Immune-related adverse events with immune checkpoint blockade: a comprehensive review. Eur J Cancer 2016;54:139–48.
109. Buchbinder EI, Desai A. CTLA-4 and PD-1 Pathways: similarities, differences, and implications of their inhibition. Am J Clin Oncol
110. Robert C, Thomas L, Bondarenko I, et al. Ipilimumab plus dacarbazine for previously untreated metastatic melanoma. N Engl J Med 2011;364:2517–26.
111. Weber JS, Kähler KC, Hauschild A. Management of immune-related adverse events and kinetics of response with ipilimumab. J Clin Oncol 2012;30:2691–7.
112. Corsello SM, Barnabei A, Marchetti P, et al. Endocrine side effects induced by immune checkpoint inhibitors. J Clin Endocrinol Metab
113. Keir ME, Liang SC, Guleria I, et al. Tissue expression of PD-L1 mediates peripheral T cell tolerance. J Exp Med 2006;203:883–95. 114. Eigentler TK, Hassel JC, Berking C, et al. Diagnosis, monitoring and
management of immune-related adverse drug reactions of anti-PD-1 antibody therapy. Cancer Treat Rev 2016;45:7–18.
115. Costa R, Carneiro BA, Agulnik M, et al. Toxicity profile of approved anti-PD-1 monoclonal antibodies in solid tumors: a systematic review and meta-analysis of randomized clinical trials. Oncotarget
116. Wolchok JD, Kluger H, Callahan MK, et al. Nivolumab plus ipilimumab in advanced melanoma. N Engl J Med 2013;369:122–33. 117. Naidoo J, Page DB, Li BT, et al. Toxicities of the PD-1 and
anti-PD-L1 immune checkpoint antibodies. Ann Oncol 2015;26:2375–91. 118. Wang DY, Okoye GD, Neilan TG, et al. Cardiovascular toxicities
associated with cancer immunotherapies. Curr Cardiol Rep
119. Johnson DB, Sullivan RJ, Menzies AM. Immune checkpoint inhibitors in challenging populations. Cancer 2017;123:1904–11.
120. Jain D, Russell RR, Schwartz RG, et al. Cardiac complications of cancer therapy: pathophysiology, identification, prevention, treatment, and future directions. Curr Cardiol Rep 2017;19:36. 121. Tocchetti CG, Cadeddu C, Di Lisi D, et al. From molecular
mechanisms to clinical management of antineoplastic drug-induced cardiovascular Toxicity: a translational overview. Antioxid Redox Signal 2017 (Epub ahead of print: 15 May 2017).
122. Voskens CJ, Goldinger SM, Loquai C, et al. The price of tumor control: an analysis of rare side effects of anti-CTLA-4 therapy in metastatic melanoma from the ipilimumab network. PLoS One
123. Roth ME, Muluneh B, Jensen BC, et al. Left ventricular dysfunction after treatment with ipilimumab for metastatic melanoma. Am J Ther
124. Yun S, Vincelette ND, Mansour I, et al. Late onset ipilimumab-induced pericarditis and pericardial effusion: a rare but life threatening complication. Case Rep Oncol Med 2015;2015:1–5. 125. Läubli H, Balmelli C, Bossard M, et al. Acute heart failure due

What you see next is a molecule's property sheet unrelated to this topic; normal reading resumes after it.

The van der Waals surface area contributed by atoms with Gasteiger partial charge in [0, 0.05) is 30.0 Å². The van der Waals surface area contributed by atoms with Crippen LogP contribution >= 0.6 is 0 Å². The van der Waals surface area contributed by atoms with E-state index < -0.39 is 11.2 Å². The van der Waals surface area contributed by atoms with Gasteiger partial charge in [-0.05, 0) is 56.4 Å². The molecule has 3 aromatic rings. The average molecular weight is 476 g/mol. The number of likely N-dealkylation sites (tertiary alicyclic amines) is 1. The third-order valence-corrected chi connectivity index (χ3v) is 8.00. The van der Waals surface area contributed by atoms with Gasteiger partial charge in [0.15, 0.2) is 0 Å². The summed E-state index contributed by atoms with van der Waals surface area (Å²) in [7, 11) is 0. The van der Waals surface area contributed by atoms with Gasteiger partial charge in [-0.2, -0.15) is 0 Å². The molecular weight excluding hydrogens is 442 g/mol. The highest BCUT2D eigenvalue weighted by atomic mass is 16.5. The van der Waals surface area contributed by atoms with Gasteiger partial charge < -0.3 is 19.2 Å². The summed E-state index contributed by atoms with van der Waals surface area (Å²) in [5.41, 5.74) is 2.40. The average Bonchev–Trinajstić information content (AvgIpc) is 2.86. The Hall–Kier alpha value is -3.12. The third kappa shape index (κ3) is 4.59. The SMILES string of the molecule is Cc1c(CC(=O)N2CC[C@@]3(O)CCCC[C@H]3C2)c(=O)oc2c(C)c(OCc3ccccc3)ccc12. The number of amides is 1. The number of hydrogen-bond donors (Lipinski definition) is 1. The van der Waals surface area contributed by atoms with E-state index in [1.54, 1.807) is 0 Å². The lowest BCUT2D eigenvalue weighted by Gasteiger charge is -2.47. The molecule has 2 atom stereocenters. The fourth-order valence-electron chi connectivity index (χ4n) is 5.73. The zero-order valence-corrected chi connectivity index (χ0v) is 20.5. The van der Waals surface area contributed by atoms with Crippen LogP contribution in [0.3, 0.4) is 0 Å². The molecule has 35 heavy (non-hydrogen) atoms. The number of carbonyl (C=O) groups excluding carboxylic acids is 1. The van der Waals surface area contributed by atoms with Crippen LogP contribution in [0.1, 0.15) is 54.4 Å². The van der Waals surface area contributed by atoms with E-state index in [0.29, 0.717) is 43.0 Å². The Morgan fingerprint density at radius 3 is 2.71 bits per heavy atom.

to autoimmune myocarditis under pembrolizumab treatment for metastatic melanoma. J Immunother Cancer 2015;3:11. 126. Tadokoro T, Keshino E, Makiyama A, et al. Acute lymphocytic
myocarditis with anti-PD-1 antibody nivolumab. Circ Heart Fail
127. Gibson R, Delaune J, Szady A, et al. Suspected autoimmune myocarditis and cardiac conduction abnormalities with nivolumab therapy for non-small cell lung cancer. BMJ Case Rep 2016;2016 (Epub ahead of print: 20 Jul 2016).
128. Koelzer VH, Rothschild SI, Zihler D, et al. Systemic inflammation in a melanoma patient treated with immune checkpoint inhibitors-an autopsy study. J Immunother Cancer 2016;4:13.
129. Cardinale D, Sandri MT, Colombo A, et al. Prognostic value of troponin I in cardiac risk stratification of cancer patients undergoing high-dose chemotherapy. Circulation
130. Cardinale D, Cipolla CM. Chemotherapy-induced cardiotoxicity: importance of early detection. Expert Rev Cardiovasc Ther
131. Cooper LT. Myocarditis. N Engl J Med 2009;360:1526–38. 132. Menzies AM, Johnson DB, Ramanujam S, et al. Anti-PD-1
therapy in patients with advanced melanoma and preexisting autoimmune disorders or major toxicity with ipilimumab. Ann Oncol
133. Khan SA, Pruitt SL, Xuan L, et al. Prevalence of autoimmune disease among patients with lung cancer: implications for immunotherapy treatment options. JAMA Oncol 2016;2:1507–8. 134. Prashanth P, Grant AM, Atkinson V, et al. Efficacy and toxicity of
treatment with the anti-CTLA-4 antibody ipilimumab in patients with metastatic melanoma who have progressed on anti-PD-1 therapy. J Clin Oncol 2015;33(Suppl):abstr 9059.
135. Douglas BJ, Nikhil IK, Puzanov I, et al. Ipilimumab in metastatic melanoma patients with pre-existing autoimmune disorders. J Clin Oncol 2015;33(Suppl):abstr 9019.
136. Atkins MB, Larkin J. Immunotherapy combined or sequenced with targeted therapy in the treatment of solid tumors: current perspectives. J Natl Cancer Inst 2016;108:414.
137. Smyth MJ, Ngiow SF, Ribas A, et al. Combination cancer
immunotherapies tailored to the tumour microenvironment. Nat Rev Clin Oncol 2016;13:143–58.
138. Gay CL, Bosch RJ, Ritz J, et al. Clinical trial of the anti-PD-L1 antibody BMS-936559 in HIV-1 infected participants on suppressive antiretroviral therapy. J Infect Dis 2017;215:1725–33.
139. Dyck L, Mills KHG. Immune checkpoints and their inhibition in cancer and infectious diseases. Eur J Immunol 2017;47:765–79. 140. Vétizou M, Pitt JM, Daillère R, et al. Anticancer immunotherapy
by CTLA-4 blockade relies on the gut microbiota. Science
141. Sivan A, Corrales L, Hubert N, et al. Commensal Bifidobacterium promotes antitumor immunity and facilitates anti-PD-L1 efficacy.